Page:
Almost all women assume that they will be able to have children someday, even if they’re not sure they want to; the potential to have them is important even to women who never intend to use that potential. The ability to conceive and bear children can profoundly affect the way a woman feels about herself on a very deep level. So when a woman finds that she is unable to have a child, she’s often thrown into great despair and feels a sense of injustice: “Why me?” Seeing teenage mothers having no problems getting pregnant becomes almost impossible to bear, unless the woman can find some meaning in the experience and come to terms with it. The pioneering work of Alice Domar, Ph.D., founder and executive director of the Domar Center for Complementary Healthcare in Waltham, Massachusetts, has clearly documented that women who’ve been diagnosed as infertile are twice as likely to be depressed as a control group, and that this depression peaks about two years after they start trying to get pregnant. And even though infertility is not life-threatening, infertile women have depression scores that are indistinguishable from those of women with cancer, heart disease, or HIV. Domar1
Though the mind/body connection in infertility has been appreciated for decades, only recently has this important link begun to be explored more seriously. As our society has become more technologically focused, the study of the mind/body connection in infertility holds the potential to help many couples, and a thorough psychological interview should be a routine part of every fertility investigation. Jeker2 When we focus only on the extremely expensive and invasive technology currently available for fertility, and forget the hearts and spirits of those going through these procedures, the results are often disappointing and even devastating.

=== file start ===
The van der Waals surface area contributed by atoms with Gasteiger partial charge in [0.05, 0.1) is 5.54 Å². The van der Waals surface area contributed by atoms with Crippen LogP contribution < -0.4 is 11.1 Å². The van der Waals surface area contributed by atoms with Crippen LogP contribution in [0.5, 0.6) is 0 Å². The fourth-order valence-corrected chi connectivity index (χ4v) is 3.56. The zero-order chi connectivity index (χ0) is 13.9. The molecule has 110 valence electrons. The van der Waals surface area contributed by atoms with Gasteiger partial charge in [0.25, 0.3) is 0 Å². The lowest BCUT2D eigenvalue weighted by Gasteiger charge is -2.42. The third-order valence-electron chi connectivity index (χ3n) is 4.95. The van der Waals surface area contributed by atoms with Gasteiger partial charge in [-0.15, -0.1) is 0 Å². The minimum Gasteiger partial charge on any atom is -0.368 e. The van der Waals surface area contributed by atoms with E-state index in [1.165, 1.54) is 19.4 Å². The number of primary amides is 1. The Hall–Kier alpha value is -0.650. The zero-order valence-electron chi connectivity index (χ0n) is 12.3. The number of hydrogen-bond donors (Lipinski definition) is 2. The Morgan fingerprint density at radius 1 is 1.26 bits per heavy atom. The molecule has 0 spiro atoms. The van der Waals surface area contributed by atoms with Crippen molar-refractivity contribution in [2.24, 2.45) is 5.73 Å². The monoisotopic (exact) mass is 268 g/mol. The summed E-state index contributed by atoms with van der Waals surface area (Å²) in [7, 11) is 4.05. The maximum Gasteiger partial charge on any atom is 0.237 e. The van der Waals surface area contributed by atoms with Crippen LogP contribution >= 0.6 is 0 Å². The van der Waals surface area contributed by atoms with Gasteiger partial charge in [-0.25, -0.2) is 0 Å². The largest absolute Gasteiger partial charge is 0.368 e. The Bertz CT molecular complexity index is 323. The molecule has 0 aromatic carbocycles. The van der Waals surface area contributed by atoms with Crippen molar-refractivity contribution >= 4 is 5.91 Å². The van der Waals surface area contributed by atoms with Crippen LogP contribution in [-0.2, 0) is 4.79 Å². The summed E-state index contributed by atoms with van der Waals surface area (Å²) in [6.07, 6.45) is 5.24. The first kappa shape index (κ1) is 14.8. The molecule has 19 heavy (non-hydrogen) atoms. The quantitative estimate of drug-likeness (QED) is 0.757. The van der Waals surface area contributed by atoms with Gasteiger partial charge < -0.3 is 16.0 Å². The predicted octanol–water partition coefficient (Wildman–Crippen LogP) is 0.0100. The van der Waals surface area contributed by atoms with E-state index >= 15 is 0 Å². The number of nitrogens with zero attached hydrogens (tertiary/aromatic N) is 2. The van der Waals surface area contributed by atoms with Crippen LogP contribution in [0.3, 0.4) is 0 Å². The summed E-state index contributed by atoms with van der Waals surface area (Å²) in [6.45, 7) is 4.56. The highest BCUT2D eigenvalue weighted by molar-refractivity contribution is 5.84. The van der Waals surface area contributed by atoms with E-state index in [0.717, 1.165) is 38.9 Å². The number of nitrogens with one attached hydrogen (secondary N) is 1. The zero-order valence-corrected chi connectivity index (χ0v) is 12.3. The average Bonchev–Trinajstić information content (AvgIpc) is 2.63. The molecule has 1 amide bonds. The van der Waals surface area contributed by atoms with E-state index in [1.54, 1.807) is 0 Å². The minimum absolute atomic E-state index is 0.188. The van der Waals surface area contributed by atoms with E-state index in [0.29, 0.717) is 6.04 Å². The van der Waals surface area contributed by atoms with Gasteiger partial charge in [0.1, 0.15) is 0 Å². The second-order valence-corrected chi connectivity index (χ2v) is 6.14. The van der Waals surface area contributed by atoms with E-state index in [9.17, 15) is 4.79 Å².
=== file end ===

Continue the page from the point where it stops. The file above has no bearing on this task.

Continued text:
On a personal level, many women do not get pregnant because in their hearts they really do not want to — they are afraid of the demands a child will make on them. Whenever a woman feels conflicted over birthing, children, or the restrictions that children may impose once they arrive, infertility may result. Some studies from the 1940s through the 1990s have suggested an association between infertility and ambivalence toward pregnancy and children.
The relationships between husbands and wives who are infertile have also been studied. Many of the women in these studies had an actual aversion to intercourse; they had low levels of orgasm when they did have intercourse, and they felt a marked sexual disharmony in their partnership. When these women found more suitable partners, however, they became fertile. Dunbar3 I have seen this phenomenon repeatedly in my practice, just as I have seen countless so-called infertile women conceive shortly after adopting a baby! Psychological testing done on 117 husbands in infertile couples in one study indicated that the men had a pronounced lack of self-confidence, were introverted, and had decreased social assertiveness. Hellhammer4